Why data analysts need to spend more time with frontline clinicians

Managing director Jason Harries highlights Dr Foster's work on the national Getting it Right First Time programme in his latest LinkedIn post and why data analysts need to spend time with clinicians to understand their service and patient pathways to identify quality improvement opportunities.

Why data analysts need to spend more time with frontline clinicians

I have previously highlighted the indicator burden on NHS trusts and also explained why I believe that refocussing on meaningful indicators has to be the way forward. However, we have to avoid a further proliferation of indicators, but rather shift away from operational indicators towards those that are outcome based and more representative of clinical practice.

I spend a lot of time in meetings with NHS leaders and staff and it is clear that data analytics has an increasingly important role to play in quality improvement. Dashboards are not dead, they are just diversifying, but if we are going to fully realise the benefits we have to ensure that our data analysts are embedded at the frontline. Being close to the frontline helps them better understand pathways, the way clinicians interpret data and how analytical outputs can be applied in practice. It is easy to forget that a data point is actually a person.

One of the ways we have been putting this into practice is through our work with NHS Improvement and the Getting It Right First Time (GIRFT) programme. GIRFT aims to reduce variation in the way services are delivered by sharing best practice. So, the starting point is to establish which NHS Trusts are achieving better outcomes which in turn requires an analysis of meaningful indicators. Since each GIRFT speciality is unique, this analysis has to be tailored. For example, our work on the data packs for breast surgery is very different from our work with geriatric medicine workstream.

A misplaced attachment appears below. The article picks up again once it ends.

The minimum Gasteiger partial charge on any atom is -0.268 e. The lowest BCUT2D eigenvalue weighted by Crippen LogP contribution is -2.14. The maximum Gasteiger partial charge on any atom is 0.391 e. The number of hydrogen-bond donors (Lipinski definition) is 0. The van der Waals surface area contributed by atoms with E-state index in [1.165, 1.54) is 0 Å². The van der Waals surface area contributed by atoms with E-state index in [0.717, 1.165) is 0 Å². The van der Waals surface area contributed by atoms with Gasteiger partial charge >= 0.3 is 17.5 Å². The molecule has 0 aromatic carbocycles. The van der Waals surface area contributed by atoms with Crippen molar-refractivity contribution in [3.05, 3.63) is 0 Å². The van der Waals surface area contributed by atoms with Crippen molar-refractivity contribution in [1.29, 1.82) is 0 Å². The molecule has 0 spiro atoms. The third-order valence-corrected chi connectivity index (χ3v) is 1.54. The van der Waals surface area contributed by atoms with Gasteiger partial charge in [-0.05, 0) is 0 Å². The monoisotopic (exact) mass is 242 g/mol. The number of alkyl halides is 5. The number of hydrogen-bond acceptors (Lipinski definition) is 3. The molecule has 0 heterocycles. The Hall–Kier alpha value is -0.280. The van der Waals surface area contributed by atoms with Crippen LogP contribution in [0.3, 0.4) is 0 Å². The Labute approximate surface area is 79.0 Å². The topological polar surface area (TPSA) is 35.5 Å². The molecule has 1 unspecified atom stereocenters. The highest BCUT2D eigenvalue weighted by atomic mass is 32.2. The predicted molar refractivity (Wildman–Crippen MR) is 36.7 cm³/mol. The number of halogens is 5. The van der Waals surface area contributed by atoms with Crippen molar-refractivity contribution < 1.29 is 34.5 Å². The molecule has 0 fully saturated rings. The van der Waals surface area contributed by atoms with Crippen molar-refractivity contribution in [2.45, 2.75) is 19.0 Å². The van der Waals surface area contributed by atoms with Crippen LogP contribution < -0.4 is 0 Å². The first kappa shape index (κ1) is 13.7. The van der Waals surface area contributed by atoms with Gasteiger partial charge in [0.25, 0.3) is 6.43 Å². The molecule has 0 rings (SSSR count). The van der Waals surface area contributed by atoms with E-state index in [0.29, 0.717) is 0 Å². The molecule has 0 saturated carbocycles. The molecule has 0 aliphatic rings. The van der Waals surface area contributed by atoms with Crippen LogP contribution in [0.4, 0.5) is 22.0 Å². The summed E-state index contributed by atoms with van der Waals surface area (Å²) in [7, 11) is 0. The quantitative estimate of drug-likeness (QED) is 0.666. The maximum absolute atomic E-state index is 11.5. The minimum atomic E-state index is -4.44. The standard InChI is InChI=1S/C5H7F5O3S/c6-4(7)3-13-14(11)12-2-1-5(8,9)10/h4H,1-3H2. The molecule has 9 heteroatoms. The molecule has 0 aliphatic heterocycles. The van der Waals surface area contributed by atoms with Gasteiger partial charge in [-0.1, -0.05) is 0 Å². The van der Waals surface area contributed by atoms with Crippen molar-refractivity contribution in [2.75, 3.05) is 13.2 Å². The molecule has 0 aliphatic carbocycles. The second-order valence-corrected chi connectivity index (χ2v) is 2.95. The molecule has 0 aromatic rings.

In each case, we help build a picture by looking at system indicators. The Oldham Partnership has reflected this approach by creating “neighbourhoods” that are meaningful to local people through the thriving communities initiative.

For GIRFT, this is where clinician input is invaluable because we need to have an understanding of the service. This often begins by asking questions about clinical practice we are trying to find the answers to. The indicators need to be representative of the service and pathway they are measuring. Without appropriate indicators, we can’t have actionable insight.

In my next post I will outline the work we have been doing with the geriatric medicine workstream in more detail.

https://www.linkedin.com/pulse/why-data-analysts-need-spend-more-time-frontline-jason-harries/